With the public exchanges preparing to open their phone lines and their Web enrollment sites Tuesday, the Obama administration is getting closer to revealing what federal exchange plans might actually cost.
A health policy office at the U.S. Department of Health and Human Services (HHS) has released a report showing what the average cheapest price for individual bronze, silver, gold and catastrophic exchange coverage will be for a 27-year-old in each state in which HHS will be running a “federally facilitated exchange” (FFE).
The report also shows what the starting price for each level of individual coverage will be in the biggest city in each FFE state; what a 27-year-old individual coverage buyer with an annual income of $25,000 and access to exchange tax credits would pay for the lowest-cost coverage out of pocket; and what a family of four with an annual income of $50,000 would pay out of pocket if it did have access to the tax credits or did not have access to the tax credits.
In Texas, for example, the average cost of the cheapest bronze coverage available to a 27-year-old would be $139 per month. The average cost of the cheapest gold coverage available would be $225 per month.
In Houston, the state’s largest city, bronze coverage for the 27-year-old would start at $138 per month.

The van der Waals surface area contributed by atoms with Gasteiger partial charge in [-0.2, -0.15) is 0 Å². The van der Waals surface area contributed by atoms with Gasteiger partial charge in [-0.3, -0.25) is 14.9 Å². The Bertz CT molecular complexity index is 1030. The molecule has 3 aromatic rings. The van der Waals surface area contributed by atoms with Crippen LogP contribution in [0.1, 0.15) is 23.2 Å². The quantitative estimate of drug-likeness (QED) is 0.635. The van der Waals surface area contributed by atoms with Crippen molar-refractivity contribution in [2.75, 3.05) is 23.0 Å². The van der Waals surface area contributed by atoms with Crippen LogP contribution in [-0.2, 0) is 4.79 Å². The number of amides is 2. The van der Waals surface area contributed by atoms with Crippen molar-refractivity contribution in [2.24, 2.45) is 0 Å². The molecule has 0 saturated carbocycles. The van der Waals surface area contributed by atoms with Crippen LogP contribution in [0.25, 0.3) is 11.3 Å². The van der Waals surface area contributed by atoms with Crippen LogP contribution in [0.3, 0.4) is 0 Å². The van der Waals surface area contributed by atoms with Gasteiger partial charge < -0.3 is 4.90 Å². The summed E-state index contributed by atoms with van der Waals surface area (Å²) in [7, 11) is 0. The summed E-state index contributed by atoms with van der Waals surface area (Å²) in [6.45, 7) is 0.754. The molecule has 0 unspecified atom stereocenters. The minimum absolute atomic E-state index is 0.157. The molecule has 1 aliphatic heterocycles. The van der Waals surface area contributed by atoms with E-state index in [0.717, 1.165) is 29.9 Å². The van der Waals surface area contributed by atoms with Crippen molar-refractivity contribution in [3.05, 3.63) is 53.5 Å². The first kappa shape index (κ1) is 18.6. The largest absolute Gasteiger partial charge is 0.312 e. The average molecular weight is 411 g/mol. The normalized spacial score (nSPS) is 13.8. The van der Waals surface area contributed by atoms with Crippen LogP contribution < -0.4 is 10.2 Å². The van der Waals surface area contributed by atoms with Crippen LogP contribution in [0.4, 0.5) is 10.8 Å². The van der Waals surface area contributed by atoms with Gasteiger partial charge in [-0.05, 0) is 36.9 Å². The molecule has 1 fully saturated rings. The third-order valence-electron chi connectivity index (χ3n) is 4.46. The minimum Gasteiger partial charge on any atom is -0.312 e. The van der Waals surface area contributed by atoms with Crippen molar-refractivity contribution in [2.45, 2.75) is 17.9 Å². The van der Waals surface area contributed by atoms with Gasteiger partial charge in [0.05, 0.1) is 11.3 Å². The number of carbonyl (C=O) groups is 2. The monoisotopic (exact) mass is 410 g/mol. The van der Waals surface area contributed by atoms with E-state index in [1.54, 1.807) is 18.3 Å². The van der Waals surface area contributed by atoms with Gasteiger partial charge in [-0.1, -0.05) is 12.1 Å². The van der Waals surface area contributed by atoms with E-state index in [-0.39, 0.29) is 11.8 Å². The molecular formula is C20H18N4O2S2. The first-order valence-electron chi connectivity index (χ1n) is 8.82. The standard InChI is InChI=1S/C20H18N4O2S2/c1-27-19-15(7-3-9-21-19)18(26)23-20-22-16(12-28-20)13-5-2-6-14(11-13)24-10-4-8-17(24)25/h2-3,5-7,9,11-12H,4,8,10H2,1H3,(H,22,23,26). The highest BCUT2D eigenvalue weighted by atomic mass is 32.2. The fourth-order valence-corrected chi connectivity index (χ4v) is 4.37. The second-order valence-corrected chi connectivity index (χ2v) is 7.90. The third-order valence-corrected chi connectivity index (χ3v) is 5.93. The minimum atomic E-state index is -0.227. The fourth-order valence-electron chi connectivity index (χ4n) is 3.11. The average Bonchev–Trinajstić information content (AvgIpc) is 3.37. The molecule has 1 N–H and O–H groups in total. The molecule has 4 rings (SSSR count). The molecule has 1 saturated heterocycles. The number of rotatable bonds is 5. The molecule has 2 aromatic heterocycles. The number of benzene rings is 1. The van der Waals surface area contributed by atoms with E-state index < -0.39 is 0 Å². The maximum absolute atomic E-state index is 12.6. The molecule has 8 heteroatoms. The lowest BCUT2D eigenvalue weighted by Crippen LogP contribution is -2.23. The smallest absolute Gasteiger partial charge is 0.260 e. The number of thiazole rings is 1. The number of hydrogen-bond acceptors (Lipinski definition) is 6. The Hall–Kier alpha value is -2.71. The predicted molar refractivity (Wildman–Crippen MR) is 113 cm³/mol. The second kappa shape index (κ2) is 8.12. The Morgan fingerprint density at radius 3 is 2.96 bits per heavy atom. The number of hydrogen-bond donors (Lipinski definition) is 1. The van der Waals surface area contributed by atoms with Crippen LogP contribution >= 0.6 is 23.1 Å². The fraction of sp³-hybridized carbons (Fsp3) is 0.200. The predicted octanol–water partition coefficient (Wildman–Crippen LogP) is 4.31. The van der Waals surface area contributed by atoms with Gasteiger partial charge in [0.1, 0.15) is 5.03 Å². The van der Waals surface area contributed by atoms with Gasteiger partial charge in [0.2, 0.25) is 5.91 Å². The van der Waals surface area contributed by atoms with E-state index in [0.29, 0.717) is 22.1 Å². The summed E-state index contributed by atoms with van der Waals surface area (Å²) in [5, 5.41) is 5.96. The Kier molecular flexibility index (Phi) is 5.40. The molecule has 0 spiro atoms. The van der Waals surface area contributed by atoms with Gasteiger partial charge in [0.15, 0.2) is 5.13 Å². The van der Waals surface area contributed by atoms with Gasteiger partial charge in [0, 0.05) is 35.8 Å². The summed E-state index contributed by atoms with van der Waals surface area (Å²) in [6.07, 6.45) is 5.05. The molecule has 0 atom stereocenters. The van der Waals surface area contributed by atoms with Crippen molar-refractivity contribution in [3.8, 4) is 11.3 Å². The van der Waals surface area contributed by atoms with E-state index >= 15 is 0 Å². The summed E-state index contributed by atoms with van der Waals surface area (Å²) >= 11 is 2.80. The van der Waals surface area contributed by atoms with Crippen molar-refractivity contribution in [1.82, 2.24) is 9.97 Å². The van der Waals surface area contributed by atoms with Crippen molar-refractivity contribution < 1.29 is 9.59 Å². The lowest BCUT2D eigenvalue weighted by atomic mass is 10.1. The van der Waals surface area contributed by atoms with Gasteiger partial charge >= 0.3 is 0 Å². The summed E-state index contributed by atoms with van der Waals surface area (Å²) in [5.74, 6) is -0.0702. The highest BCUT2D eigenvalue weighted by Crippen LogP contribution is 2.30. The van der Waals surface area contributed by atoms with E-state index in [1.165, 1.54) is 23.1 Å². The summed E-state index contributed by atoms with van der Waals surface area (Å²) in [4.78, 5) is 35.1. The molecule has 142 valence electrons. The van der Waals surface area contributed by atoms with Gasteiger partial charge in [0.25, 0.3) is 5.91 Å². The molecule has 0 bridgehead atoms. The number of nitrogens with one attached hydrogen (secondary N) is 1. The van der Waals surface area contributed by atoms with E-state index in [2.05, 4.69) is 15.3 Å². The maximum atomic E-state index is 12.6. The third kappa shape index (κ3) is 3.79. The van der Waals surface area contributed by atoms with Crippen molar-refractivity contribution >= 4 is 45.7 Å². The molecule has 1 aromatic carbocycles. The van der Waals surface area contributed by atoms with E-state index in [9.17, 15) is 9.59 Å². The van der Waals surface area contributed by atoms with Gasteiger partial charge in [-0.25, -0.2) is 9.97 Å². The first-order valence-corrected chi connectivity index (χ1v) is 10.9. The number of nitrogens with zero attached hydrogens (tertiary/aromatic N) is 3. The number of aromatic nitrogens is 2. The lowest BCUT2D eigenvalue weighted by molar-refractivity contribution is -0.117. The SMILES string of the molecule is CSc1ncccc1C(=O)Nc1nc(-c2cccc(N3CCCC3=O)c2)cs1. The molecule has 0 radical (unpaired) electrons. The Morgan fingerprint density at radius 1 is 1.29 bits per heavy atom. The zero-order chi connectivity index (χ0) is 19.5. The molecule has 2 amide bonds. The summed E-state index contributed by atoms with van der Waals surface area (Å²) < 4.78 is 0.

A look at medically underwritten 2013 rates available from eHealthInsurance.com for a 27-year-old who lives in Houston suggests that typical carriers there would now charge that consumer about $100 to $300 for coverage per month, with a majority charging $100 to $200 per month.
The family of four might have to pay $727 per month for silver exchange coverage in 2014 if it had no tax credits. Tax credits could cut the monthly cost of the coverage to $282.
Vermont posted preliminary Patient Protection and Affordable Care Act exchange rates in April, and State Refor(u)m has posted a map showing that 27 states and the District of Columbia had at least posted preliminary rates for their state-based or federally facilitated exchanges as of Monday.
HHS — the parent of the Centers for Medicare & Medicaid Services (CMS), the agency running the exchanges — has repeatedly postponed the release date for FFE rate information without explaining why.
Some states have used state public records laws to justify releasing FFE exchange plan information on their own.
Other states, including Texas, have treated the FFE plan rates as confidential information.
HHS officials said the cost of the “second lowest cost silver plan” in the District of Columbia and 47 states is 16 percent lower than what HHS had expected, based on Congressional Budget Office projections.
HHS Secretary Kathleen Sebelius said in a statement that high prices have shut many consumers out of the health insurance market in the past.
“We are excited to see that rates in the marketplace are even lower than originally projected,” Sebelius said.